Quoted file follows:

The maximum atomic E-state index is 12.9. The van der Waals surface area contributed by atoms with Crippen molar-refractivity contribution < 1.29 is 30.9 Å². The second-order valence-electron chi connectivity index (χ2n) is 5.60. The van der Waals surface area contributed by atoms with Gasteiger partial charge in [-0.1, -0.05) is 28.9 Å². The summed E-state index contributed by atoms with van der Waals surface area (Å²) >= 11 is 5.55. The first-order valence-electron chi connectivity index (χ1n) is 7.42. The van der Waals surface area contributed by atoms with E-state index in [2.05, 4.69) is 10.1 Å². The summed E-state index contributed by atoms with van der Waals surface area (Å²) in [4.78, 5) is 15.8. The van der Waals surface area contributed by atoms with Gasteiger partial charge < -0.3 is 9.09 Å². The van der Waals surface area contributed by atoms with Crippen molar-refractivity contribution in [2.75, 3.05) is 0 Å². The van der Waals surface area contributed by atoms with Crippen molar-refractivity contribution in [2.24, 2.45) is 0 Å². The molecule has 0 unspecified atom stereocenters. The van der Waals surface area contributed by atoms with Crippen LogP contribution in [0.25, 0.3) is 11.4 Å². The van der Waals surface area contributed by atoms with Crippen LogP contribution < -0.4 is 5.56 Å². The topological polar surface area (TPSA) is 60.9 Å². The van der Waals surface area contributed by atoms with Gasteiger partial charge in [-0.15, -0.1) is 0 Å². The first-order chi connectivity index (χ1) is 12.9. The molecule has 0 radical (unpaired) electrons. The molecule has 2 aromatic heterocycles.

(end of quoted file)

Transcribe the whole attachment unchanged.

The maximum atomic E-state index is 12.9. The van der Waals surface area contributed by atoms with Crippen molar-refractivity contribution < 1.29 is 30.9 Å². The second-order valence-electron chi connectivity index (χ2n) is 5.60. The van der Waals surface area contributed by atoms with Gasteiger partial charge in [-0.1, -0.05) is 28.9 Å². The summed E-state index contributed by atoms with van der Waals surface area (Å²) >= 11 is 5.55. The first-order valence-electron chi connectivity index (χ1n) is 7.42. The van der Waals surface area contributed by atoms with E-state index in [2.05, 4.69) is 10.1 Å². The summed E-state index contributed by atoms with van der Waals surface area (Å²) in [4.78, 5) is 15.8. The van der Waals surface area contributed by atoms with Gasteiger partial charge < -0.3 is 9.09 Å². The van der Waals surface area contributed by atoms with Crippen molar-refractivity contribution in [2.75, 3.05) is 0 Å². The van der Waals surface area contributed by atoms with Crippen molar-refractivity contribution in [2.24, 2.45) is 0 Å². The molecule has 0 unspecified atom stereocenters. The van der Waals surface area contributed by atoms with Crippen LogP contribution in [0.25, 0.3) is 11.4 Å². The van der Waals surface area contributed by atoms with Crippen LogP contribution < -0.4 is 5.56 Å². The topological polar surface area (TPSA) is 60.9 Å². The van der Waals surface area contributed by atoms with Gasteiger partial charge in [-0.15, -0.1) is 0 Å². The first-order chi connectivity index (χ1) is 12.9. The molecule has 0 radical (unpaired) electrons. The molecule has 2 aromatic heterocycles.